This blog post is based on the second session in the collaborative journey mapping series. It focuses on advantages of synchronous collaboration and facilitation, besides providing expert advice on overcoming the most common issues.
Previously, we covered the goals to set before launching a mapping initiative, the distribution of roles among the participants, the importance of facilitation, and different timeline options. We also talked about being strategic in your prep steps and trying to foresee the entire process, not just the immediate next steps.
This time, we will throw light on synchronous collaboration. We’ll also discuss the disadvantages and advantages of synchronous collaboration, concepts to remember, facilitation tips, and more.
- 1 What synchronous collaboration is
- 2 Two concepts to keep in mind
- 3 Group size
- 4 Facilitation
- 5 Design interactions
- 6 Facilitating ideation
- 7 Summing up
- 8 The recording
What synchronous collaboration is
Synchronous collaboration means collaborating with your team members at the same time and in one virtual, physical, or mixed environment.
This type of collaboration can be called a workshop or joint strategic session. In this article, we’ll refer to it simply as a “session”.
Disadvantages and advantages of synchronous collaboration
There are many advantages of synchronous collaboration. Yet there are some cons as well.
When deciding whether such collaboration works for you, our advice is to consider the resources and goals you have.
As for the goals, there are usually two cases:
- Mapping out a journey. The goal would be to get information from people and put it on a map.
- Ideating. Such sessions are done to familiarize the team with a completed map and generate ideas based on it.
Each of these goals requires a different toolkit. So it’s essential to ensure that you and your team understand the session’s goal in the same way before you actually start collaborating.
Further on, the mapping scenario will be the primary focus, but the ideation scenario will also be touched upon.
Two concepts to keep in mind
Whether it’s a mapping or ideation scenario, there are two concepts to remember when planning your session.
The Double Diamond concept
This design thinking concept helps you understand your customer and their problems and explore creative ways of how you can solve them. The trick here is to approach problems and solutions using two different types of thinking: diverging and converging.
- Diverging thinking means thinking broadly: keeping an open mind and considering anything and everything.
- Converging thinking is the opposite, more focused thinking. It’s about narrowing the number of options and identifying only one or two key points, key problems, and solutions.
Understanding these two modes of thinking and smoothly switching between them during your session can really contribute a lot to the session’s success.
Points of agreement
The idea behind this concept is pretty simple: the more people you have in the room, the more time you need to agree on anything. So when you consider the number of points of agreement and people taking part in the session, it might be helpful to adjust group sizes to make sure that the timing works for them and that there’s still room for creativity.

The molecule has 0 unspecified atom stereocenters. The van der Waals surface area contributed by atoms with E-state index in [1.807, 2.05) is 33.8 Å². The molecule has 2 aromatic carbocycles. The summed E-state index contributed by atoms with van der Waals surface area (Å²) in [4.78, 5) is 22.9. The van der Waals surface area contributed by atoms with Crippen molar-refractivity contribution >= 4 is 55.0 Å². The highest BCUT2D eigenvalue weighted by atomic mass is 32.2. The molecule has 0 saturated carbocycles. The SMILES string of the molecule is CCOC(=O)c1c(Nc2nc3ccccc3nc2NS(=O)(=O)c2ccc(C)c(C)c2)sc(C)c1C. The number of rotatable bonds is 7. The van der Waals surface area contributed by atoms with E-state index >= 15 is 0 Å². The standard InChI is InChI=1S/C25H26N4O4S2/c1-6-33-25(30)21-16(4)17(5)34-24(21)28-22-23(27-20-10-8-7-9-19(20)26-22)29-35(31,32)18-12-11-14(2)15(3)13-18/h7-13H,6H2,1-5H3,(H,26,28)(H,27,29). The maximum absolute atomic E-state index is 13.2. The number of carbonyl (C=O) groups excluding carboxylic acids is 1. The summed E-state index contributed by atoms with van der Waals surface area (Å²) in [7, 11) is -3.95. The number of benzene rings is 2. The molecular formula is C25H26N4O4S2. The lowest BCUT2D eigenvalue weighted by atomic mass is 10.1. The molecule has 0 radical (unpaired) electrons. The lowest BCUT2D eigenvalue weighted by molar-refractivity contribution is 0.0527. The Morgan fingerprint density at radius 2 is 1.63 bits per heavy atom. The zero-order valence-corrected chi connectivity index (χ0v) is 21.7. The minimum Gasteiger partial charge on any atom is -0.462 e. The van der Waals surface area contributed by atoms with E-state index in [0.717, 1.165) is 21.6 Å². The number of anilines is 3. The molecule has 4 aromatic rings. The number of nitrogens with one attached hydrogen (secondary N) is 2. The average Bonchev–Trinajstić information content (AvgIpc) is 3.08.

Playing with group sizes can help you increase the overall efficiency of your team. The group size may vary depending on the session’s goal (e.g., discussing ideas).
For example, here is how we would divide a group of 8 people if we wanted to:
- Do an idea generation session
- Discuss or develop ideas
- Share the results
Feel free to use them as a reference when preparing for your session. But remember: group sizes may be different in your case, and it’s totally fine.
Facilitation lies at the heart of any collaborative activity. Group work may be effective without facilitation. But it's extremely helpful when somebody guides the process, asks questions, and ensures the agenda is met.
Successful facilitation is not a piece of cake. To help you master it, we’ll share some common challenges and tips on how to solve them. They mainly focus on an online setting, but you will also find them useful for other settings.
What can go wrong?
When hosting an online session, anything can go wrong. But the most common problems are:
- Access issues;
- Timing going awry;
- Unclear expectations.
UXPressia tip #1: Check access levels
A link with wrong access rights is one of the most common access issues. So be sure that everyone involved in the mapping process has the needed access.
In UXPressia, for instance, you can share your maps via a direct link. Here is what sharing looks like on a project page:
UXPressia tip #2: See who’s online
On your UXPressia map, you can also see who is online by checking either the upper right corner or seeing someone making edits in a cell.
UXPressia tip #3: Use comments
When you collaborate synchronously, online discussions take more time than offline ones. So it’s vital to allocate more time for discussions. People in an online setting cannot discuss things the same way as if they were sitting around a table in a meeting room at your office.
Calls and discussions between mapping sessions also require time. The good thing is that such discussions can happen asynchronously after the session. In UXPressia, you can use the commenting mode to ping your teammates and start threaded discussions with them.
Instead of text comments, you can use audio, which is extremely handy when you want, for instance, to briefly introduce your teammate to some information.
UXPressia tip #4: Add task descriptions
Another thing to remember here is that online task descriptions and framing questions can help your team do their work in the best way possible.
So it makes sense to add some examples and tips for your team members on how to fill in the map and guide them on what to expect as well. We used the first column on our map for this purpose:
One more way to include some advice or guidance to your map is by adding custom tooltips instead of default ones: